Michigan Bill Would Treat Firefighter Cancer as Occupational Hazard

A bipartisan measure introduced by Republican Sen. Tory Rocca of Sterling Heights, would amend Michigan's worker's compensation law to guarantee benefits for full-time firefighters who develop certain types of cancer while on the job, reports MLive.com.

Firefighters rarely have time to test for harmful chemicals before rushing into a burning building and are exposed to cancer-causing carcinogens in almost every instance, according to Mark Docherty, President of the Michigan Professional Firefighters Union, which has advocated for such legislation for more than a decade.

"Under the current system, you have to prove you're injured on the job," Docherty said. "That's easy if you break your leg at a fire scene. But with cancer, it's more cumulative. Each time you're exposed to carcinogens you get more and more in your system."

A Senate panel is scheduled to hear testimony on Rocca's bill this week, renewing a debate that dates back to at least 1998, when then-Gov. John Engler vetoed similar legislation and called for additional research on the link between firefighting and cancer.


Subsequent research, including a 2006 study conducted by the University of Cincinnati, established that firefighters face an increase risk for certain cancers, and The National Institute for Occupational Safety and Health currently is studying risk-levels using data from Michigan and several other states.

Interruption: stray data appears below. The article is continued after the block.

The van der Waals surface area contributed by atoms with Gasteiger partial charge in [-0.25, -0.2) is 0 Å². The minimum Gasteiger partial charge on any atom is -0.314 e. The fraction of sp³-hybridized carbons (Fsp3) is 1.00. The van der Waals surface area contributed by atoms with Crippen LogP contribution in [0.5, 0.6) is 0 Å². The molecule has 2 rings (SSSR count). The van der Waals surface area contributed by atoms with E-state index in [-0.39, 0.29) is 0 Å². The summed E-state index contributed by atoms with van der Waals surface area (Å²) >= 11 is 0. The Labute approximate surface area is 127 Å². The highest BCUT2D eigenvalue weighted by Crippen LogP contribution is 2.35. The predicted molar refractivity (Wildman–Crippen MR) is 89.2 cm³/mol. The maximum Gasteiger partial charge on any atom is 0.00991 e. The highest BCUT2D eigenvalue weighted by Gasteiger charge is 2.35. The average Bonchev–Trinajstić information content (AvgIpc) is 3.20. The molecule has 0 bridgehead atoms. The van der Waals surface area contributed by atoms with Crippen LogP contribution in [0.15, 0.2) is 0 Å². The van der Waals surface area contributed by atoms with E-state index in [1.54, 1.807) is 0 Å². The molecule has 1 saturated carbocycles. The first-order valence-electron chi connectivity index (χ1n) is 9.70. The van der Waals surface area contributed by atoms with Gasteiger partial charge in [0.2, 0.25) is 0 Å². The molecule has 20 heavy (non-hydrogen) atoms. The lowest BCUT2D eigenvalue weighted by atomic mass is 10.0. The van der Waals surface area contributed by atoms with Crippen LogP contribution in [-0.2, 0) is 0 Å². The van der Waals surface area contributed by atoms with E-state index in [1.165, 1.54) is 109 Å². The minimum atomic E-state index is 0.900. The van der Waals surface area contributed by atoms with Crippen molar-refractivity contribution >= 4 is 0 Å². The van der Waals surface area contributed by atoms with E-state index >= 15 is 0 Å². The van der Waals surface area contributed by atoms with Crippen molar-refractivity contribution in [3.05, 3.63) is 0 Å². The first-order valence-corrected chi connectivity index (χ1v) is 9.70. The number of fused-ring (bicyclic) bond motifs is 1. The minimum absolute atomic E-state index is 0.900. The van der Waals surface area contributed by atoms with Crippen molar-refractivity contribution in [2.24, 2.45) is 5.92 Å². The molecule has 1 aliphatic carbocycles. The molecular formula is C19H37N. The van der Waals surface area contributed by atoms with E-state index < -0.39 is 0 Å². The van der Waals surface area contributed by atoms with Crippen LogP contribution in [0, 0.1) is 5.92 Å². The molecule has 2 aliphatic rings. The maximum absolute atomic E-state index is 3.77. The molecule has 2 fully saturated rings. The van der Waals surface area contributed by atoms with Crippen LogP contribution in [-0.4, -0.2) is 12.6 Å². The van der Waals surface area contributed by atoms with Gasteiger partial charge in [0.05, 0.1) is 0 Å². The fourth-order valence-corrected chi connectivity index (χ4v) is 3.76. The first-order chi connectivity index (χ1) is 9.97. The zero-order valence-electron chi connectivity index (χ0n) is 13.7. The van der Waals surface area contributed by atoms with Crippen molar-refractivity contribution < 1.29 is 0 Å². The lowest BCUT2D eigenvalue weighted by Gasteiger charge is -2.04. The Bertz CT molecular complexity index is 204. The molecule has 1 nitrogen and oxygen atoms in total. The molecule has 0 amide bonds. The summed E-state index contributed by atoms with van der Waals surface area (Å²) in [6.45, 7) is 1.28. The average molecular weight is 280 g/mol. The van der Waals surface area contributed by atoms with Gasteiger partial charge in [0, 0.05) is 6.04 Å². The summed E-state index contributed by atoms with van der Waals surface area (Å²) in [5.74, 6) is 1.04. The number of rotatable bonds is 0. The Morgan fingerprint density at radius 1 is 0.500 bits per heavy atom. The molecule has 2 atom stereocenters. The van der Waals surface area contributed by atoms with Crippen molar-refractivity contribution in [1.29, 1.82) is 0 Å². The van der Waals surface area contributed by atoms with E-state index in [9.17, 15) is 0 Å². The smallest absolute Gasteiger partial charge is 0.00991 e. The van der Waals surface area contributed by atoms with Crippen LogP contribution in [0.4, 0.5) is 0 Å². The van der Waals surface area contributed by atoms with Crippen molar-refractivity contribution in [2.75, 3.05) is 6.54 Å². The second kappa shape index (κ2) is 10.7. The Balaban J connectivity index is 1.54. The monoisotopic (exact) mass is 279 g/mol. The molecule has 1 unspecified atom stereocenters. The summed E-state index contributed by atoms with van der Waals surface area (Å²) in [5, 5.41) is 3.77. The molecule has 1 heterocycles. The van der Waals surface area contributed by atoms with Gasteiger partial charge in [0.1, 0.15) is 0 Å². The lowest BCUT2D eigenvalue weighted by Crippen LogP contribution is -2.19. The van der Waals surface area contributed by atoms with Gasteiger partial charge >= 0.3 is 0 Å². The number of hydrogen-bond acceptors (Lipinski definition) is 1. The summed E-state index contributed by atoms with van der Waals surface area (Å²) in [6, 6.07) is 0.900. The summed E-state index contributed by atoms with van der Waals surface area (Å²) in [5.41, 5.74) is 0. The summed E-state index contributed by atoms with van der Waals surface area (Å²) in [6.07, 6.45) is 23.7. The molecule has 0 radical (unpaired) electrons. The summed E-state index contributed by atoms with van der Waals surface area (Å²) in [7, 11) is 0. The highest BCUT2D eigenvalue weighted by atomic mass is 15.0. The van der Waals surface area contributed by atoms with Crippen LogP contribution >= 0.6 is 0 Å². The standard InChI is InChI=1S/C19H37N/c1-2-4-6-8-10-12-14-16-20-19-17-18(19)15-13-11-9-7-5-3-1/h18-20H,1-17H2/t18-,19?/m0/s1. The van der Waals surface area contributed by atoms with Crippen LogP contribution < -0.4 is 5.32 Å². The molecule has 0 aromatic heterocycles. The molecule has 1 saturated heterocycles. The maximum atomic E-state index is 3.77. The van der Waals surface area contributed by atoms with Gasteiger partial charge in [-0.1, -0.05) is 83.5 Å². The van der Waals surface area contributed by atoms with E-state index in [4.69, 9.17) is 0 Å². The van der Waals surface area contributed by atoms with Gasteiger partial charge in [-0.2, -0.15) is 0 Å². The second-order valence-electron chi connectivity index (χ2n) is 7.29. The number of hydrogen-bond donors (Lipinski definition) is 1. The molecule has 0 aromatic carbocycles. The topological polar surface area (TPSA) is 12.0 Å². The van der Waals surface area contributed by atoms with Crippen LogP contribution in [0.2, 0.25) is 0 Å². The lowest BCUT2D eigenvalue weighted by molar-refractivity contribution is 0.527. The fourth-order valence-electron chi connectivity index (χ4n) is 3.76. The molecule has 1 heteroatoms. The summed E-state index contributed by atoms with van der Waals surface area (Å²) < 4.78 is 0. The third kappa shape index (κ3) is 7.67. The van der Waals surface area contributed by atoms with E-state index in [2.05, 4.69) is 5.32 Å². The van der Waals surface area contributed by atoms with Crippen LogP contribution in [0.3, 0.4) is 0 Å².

Rocca's bill would allow a worker's comp claim for any full-time firefighter who was employed by a municipality for at least five years before developing respiratory tract, bladder, skin, brain, kidney, blood, thyroid, testicular, prostate or lymphatic cancers.

The protections would not apply to individuals who regularly used tobacco products within 10 years of developing the disease, provided that use was a clear factor in the cause, aggravation or progression of the cancer.

More than 30 other states have adopted worker's comp laws that presume a connection between workplace carcinogens and firefighters with cancer, according to Docherty, who said the debate in Lansing has shifted from need to cost.

The insurance industry, including Blue Cross Blue Shield of Michigan, has consistently opposed previous versions of Rocca's bill. The Michigan Municipal League also opposes the legislation because of fears that it could increase worker's comp premiums that cities, villages and townships are required to pay.

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